Saturday, April 26, 2008

April Paintings

You know sometimes I have a flurry of paints and sometimes I don't. These are some of the ones I have been painting recently. I love Bamboo. Even the name is fun, isn't it? But what I love about it is it's strength, yet flexibility. They are vertical yet their branches arch out horizontal. Beautiful they are. The poppies speak for themselves.
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Monday, April 21, 2008

Mr. B

I just don't think I would be the same person today, if it weren't for Mr. B. For some reason, I have been thinking about him these days. I think it strange, but the Lord put some really wonderful people in my life, and most of them there to tell me they loved me, found me a valuable person, or were an encouragement.

I think I was a junior at La Gabriela Mistral, barely 15, because I had skipped 8th and 9th grades for which my brother Edwin never forgave me. He being a year older than me, and this squirt was skipped two grades and he only one. It was a blow to him, but that is all the topic of another entry. Mr. B is for today.

Mr. B, of course was not his real name. His real name was Maxwell Brenneman, who was a man of God, called to serve in Puerto Rico. When he went there he barely knew a few words in Spanish, and when he left, I think he had hardly learned a handful more. I don't know if it is my memory or was it my youth, but I had no maturity nor insight then. If I could only talk to him now, there are a multitude of questions I would ask him or revisit with him. First I would ask, where was he born? I think it was California. Then to retell the story about how he and Mrs. B, Elaine Pullman (or Poleman), met. Perhaps to tell me stories of his youth. There is so much I would ask him, since he in so many ways was my second Dad. Daddy, I have to write about him next, I know. But today is Mr. B.

I have to tell you, and it is common knowledge in my family, my family was dysfunctional. I don't think I will get a ton of negative fan mail about this. They know, but I didn't have that word in my vocabulary then. I knew only that I was unhappy, that my parents marriage was rocky, and I was grappling for air to survive. I don't need to go into the facts about my brother's addiction, the fights, and stress. But I will tell you about my search for meaning in such a difficult situation. And no, my faith is not a cop out or escape, because I am long removed and resolved about my past, and I am still as firm a believer now and much much more as the day I accepted Christ into my life, but yeah today is about Mr. B.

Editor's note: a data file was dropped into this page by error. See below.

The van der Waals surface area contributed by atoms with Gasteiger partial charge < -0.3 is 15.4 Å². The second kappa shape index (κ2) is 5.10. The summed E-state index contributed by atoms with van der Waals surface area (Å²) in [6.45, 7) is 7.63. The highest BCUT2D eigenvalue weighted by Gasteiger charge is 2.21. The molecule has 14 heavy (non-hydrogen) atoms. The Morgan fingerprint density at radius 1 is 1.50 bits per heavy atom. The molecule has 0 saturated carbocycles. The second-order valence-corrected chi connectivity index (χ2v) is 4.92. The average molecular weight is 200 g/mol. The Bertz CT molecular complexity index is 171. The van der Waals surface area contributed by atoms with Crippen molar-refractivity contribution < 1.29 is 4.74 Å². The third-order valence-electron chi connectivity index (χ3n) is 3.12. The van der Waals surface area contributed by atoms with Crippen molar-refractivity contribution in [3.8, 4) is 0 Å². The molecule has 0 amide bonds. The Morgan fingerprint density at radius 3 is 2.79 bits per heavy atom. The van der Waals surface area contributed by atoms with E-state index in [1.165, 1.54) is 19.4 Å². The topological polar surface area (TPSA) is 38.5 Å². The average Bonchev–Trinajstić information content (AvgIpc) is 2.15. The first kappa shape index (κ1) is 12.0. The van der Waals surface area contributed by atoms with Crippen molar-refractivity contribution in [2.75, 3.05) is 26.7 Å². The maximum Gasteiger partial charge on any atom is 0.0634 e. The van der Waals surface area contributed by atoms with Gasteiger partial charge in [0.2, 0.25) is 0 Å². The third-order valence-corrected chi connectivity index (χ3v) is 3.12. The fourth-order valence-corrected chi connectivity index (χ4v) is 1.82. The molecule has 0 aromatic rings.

I met Mr. B the week after he gave my cousin Evie and my aunt, Titi Georgina, a ride home from San Patricio Plaza in his oldie but goodie, fast Volkswagen Van. How such a simple act of kindness, could propel so many significant events is beyond my understanding. What a turning point if I ever heard one. The following week my mom and Evie went to church, and the following one, I went and never stopped going, until it closed in the late 80's having served as a priceless servant in Summit Hills. It is the same church that patiently answered the doubter's questions for over a year and lovingly hugged me every Sunday. Then I opened my heart to Christ and saw God do a transformation in my thinking, emotions, and life. And Mr. B played an important role in all of that.

When I started going to Grace Brethren Bible Church, I joined the youth group which was about 15 kids that came together every Friday night. And since I had a lot of questions, I would get picked up first and travel around Guaynabo and Bayamon for at least an hour, all the way asking questions and holding on for dear life because Mr. B was a fast driver. The trails we followed were as mysterious as a maze, but the conversations were clear and inspirational. Mr. B, who was a humble scholar and licensed minister, had gone to Grace Seminary, in Indiana, to get his degree, so he had a wealth of information. But it wasn't just head knowledge though. He also taught me by encouragement to believe in myself, to keep my head up high and walk forward in faith, and to laugh alot and learn to eat tacos.

Tacos. A tradition, I took to my own family. Though not necessarily on Saturdays, once I had a family of my own, I made tacos every week. Just like the B's, sour cream, chopped onions, tomatoes, shredded lettuce and cheddar cheese, on crispy freshly fried tacos shells. A crisp tablecloth and a family around a table, sharing with a grateful guest who was allowed to peek into their happy home. Those were the days of fun conversations and two very good role models of a loving family and marriage. I miss them.

Mr. B's kidneys didn't last very long after I got married and had my Annie in the mid seventies. Mr. and Mrs. B's departure back to the states because of his illness was much too quick for me, like sand slipping through my hands. It wasn't long after that he died. I wasn't able to say a proper good bye and even now, after Mr. B's death, I haven't kept up with Mrs. B as I should. I do get updates from Rosa, about how she is doing, but I know that is not enough, I shamefully know. I do remember Mrs. B always saying when we would depart that she would see me next Sunday unless the Lord came first. I do hope I get to see her sometime soon. But as for Mr. B, I suppose, I will have to wait for heaven or the rapture, whichever comes first. God bless him. Even so come Lord Jesus.